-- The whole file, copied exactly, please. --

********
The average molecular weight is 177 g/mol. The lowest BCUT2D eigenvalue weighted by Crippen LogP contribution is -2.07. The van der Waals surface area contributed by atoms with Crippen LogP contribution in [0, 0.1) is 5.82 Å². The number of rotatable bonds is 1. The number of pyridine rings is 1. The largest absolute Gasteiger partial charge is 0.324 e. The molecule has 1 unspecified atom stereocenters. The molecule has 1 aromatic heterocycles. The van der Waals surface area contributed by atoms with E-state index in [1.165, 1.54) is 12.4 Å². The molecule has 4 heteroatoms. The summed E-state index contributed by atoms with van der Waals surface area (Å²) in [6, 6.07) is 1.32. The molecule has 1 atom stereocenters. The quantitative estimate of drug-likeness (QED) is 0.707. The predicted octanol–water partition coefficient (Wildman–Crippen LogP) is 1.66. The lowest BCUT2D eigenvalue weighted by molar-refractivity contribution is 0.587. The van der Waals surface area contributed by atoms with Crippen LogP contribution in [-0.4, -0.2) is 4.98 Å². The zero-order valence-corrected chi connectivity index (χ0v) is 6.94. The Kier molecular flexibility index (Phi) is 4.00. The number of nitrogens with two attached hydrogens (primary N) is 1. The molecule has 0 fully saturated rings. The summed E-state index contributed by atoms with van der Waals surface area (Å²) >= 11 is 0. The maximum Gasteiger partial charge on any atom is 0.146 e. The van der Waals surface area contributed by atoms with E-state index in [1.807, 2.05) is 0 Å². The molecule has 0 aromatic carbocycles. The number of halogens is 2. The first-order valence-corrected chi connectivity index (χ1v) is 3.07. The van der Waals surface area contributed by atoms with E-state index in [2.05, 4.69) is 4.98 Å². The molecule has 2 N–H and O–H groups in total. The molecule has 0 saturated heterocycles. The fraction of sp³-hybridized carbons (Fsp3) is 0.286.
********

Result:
The average molecular weight is 177 g/mol. The lowest BCUT2D eigenvalue weighted by Crippen LogP contribution is -2.07. The van der Waals surface area contributed by atoms with Crippen LogP contribution in [0, 0.1) is 5.82 Å². The number of rotatable bonds is 1. The number of pyridine rings is 1. The largest absolute Gasteiger partial charge is 0.324 e. The molecule has 1 unspecified atom stereocenters. The molecule has 1 aromatic heterocycles. The van der Waals surface area contributed by atoms with E-state index in [1.165, 1.54) is 12.4 Å². The molecule has 4 heteroatoms. The summed E-state index contributed by atoms with van der Waals surface area (Å²) in [6, 6.07) is 1.32. The molecule has 1 atom stereocenters. The quantitative estimate of drug-likeness (QED) is 0.707. The predicted octanol–water partition coefficient (Wildman–Crippen LogP) is 1.66. The lowest BCUT2D eigenvalue weighted by molar-refractivity contribution is 0.587. The van der Waals surface area contributed by atoms with Crippen LogP contribution in [-0.4, -0.2) is 4.98 Å². The zero-order valence-corrected chi connectivity index (χ0v) is 6.94. The Kier molecular flexibility index (Phi) is 4.00. The number of nitrogens with two attached hydrogens (primary N) is 1. The molecule has 0 fully saturated rings. The summed E-state index contributed by atoms with van der Waals surface area (Å²) >= 11 is 0. The maximum Gasteiger partial charge on any atom is 0.146 e. The van der Waals surface area contributed by atoms with E-state index in [1.807, 2.05) is 0 Å². The molecule has 0 aromatic carbocycles. The number of halogens is 2. The first-order valence-corrected chi connectivity index (χ1v) is 3.07. The van der Waals surface area contributed by atoms with E-state index in [2.05, 4.69) is 4.98 Å². The molecule has 2 N–H and O–H groups in total. The molecule has 0 saturated heterocycles. The fraction of sp³-hybridized carbons (Fsp3) is 0.286.